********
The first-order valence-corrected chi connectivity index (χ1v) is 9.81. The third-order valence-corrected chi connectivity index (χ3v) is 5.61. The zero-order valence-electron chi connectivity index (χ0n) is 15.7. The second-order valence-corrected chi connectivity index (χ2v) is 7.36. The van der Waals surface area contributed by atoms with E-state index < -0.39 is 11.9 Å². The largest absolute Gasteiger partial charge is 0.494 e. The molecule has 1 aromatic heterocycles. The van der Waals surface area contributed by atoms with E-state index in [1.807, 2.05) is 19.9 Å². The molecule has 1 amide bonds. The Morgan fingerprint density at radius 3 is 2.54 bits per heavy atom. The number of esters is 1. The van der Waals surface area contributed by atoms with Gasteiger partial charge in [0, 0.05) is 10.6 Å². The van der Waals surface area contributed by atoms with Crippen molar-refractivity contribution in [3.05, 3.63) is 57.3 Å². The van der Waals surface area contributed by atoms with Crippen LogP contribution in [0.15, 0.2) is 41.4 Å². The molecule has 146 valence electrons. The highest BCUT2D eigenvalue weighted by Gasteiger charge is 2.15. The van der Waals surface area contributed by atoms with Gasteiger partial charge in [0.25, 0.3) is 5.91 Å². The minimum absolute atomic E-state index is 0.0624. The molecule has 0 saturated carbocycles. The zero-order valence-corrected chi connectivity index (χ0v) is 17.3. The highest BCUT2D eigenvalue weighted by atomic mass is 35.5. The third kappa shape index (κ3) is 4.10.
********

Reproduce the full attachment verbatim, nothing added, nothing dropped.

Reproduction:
The first-order valence-corrected chi connectivity index (χ1v) is 9.81. The third-order valence-corrected chi connectivity index (χ3v) is 5.61. The zero-order valence-electron chi connectivity index (χ0n) is 15.7. The second-order valence-corrected chi connectivity index (χ2v) is 7.36. The van der Waals surface area contributed by atoms with E-state index < -0.39 is 11.9 Å². The largest absolute Gasteiger partial charge is 0.494 e. The molecule has 1 aromatic heterocycles. The van der Waals surface area contributed by atoms with E-state index in [1.807, 2.05) is 19.9 Å². The molecule has 1 amide bonds. The Morgan fingerprint density at radius 3 is 2.54 bits per heavy atom. The number of esters is 1. The van der Waals surface area contributed by atoms with Gasteiger partial charge in [0, 0.05) is 10.6 Å². The van der Waals surface area contributed by atoms with Crippen molar-refractivity contribution in [3.05, 3.63) is 57.3 Å². The van der Waals surface area contributed by atoms with Crippen LogP contribution in [0.15, 0.2) is 41.4 Å². The molecule has 146 valence electrons. The highest BCUT2D eigenvalue weighted by Gasteiger charge is 2.15. The van der Waals surface area contributed by atoms with Gasteiger partial charge in [0.25, 0.3) is 5.91 Å². The minimum absolute atomic E-state index is 0.0624. The molecule has 0 saturated carbocycles. The zero-order valence-corrected chi connectivity index (χ0v) is 17.3. The highest BCUT2D eigenvalue weighted by atomic mass is 35.5. The third kappa shape index (κ3) is 4.10.